Words and tune (c) April Grant (2017)
Me and my old mother,
We’re handsome and we’re jolly,
We have a little lighthouse,
It’s mounted on a trolley.
We pull it up the cliffs
On a dark and foggy night,
And this is what we sing
When the ships see the light:
Bring us tea and coffee,
Spars and nails and cable,
Bring us ducks and chickens,
Sally lay the table!
Bring us wine and brandy
Meant for Boston docks,
Bring us rum and gin
And we’ll drink it on the rocks!
Reverend Gilman preaches:
“Stick unto thy labors,
Thou shalt not kill, thou shalt not steal,
Don’t covet what’s thy neighbor’s.”
“There’s been a wreck on Devil Reef!”
The preacher pulled a knife,
And said, “How sad that ship went down
With total loss of life.”
Mrs. Marsh was clubbing sailors
In the breakers fierce and foamy,
When she heard a drowning victim
Crying, “Mother, don’t you know me?
It’s me, your son who went to sea!”
She broke his skinny neck,
And said, “A son is just a son,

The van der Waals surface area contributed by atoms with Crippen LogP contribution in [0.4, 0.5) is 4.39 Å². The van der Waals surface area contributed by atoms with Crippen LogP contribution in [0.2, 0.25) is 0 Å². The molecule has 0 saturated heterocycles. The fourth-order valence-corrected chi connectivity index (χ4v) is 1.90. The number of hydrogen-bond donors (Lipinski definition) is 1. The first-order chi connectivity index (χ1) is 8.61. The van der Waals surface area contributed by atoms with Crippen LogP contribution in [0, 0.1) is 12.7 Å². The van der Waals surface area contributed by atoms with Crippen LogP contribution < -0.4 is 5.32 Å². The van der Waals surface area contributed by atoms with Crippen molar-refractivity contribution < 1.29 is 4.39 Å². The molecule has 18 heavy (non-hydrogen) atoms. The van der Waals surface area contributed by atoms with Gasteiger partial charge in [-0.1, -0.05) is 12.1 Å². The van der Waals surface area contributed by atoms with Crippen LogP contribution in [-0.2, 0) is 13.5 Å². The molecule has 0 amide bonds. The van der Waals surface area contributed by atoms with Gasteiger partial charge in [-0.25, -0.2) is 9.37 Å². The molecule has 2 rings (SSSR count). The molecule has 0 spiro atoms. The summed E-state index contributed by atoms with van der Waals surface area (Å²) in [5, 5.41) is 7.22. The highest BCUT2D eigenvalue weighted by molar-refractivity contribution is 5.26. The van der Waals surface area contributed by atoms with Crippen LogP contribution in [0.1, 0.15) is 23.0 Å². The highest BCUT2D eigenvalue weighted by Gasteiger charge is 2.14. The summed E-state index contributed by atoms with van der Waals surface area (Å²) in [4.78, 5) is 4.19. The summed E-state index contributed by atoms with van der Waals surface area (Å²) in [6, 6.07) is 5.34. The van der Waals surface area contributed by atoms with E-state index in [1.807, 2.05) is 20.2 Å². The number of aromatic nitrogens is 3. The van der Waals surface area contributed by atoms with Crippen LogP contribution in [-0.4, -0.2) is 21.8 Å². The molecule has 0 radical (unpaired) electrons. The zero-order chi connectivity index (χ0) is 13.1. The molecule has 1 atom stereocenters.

You know, a wreck’s a wreck.”
Gold and precious jewels
I find among the boulders,
Rings for all my brothers,
Gold bracelets to their shoulders.
Crowns for me and Mother
In quaint and ancient forms,
And gold I throw all in the deep,
“Oh send more fog and storms!”
This is set in That Small Coastal Town, the one where they used to have a reputation for lighting false beacons to send ships aground, and then wading out to the wreck with a shopping bag in one hand and a blunt instrument in the other. On Cape Cod, it’s Chatham; working your way south, it’s Block Island.
For the record, I was thinking of Innsmouth, MA, but that’s just one possible location. None of the named characters in this song are men.
Lyrics sheet here.
“The Wreckers” on Soundcloud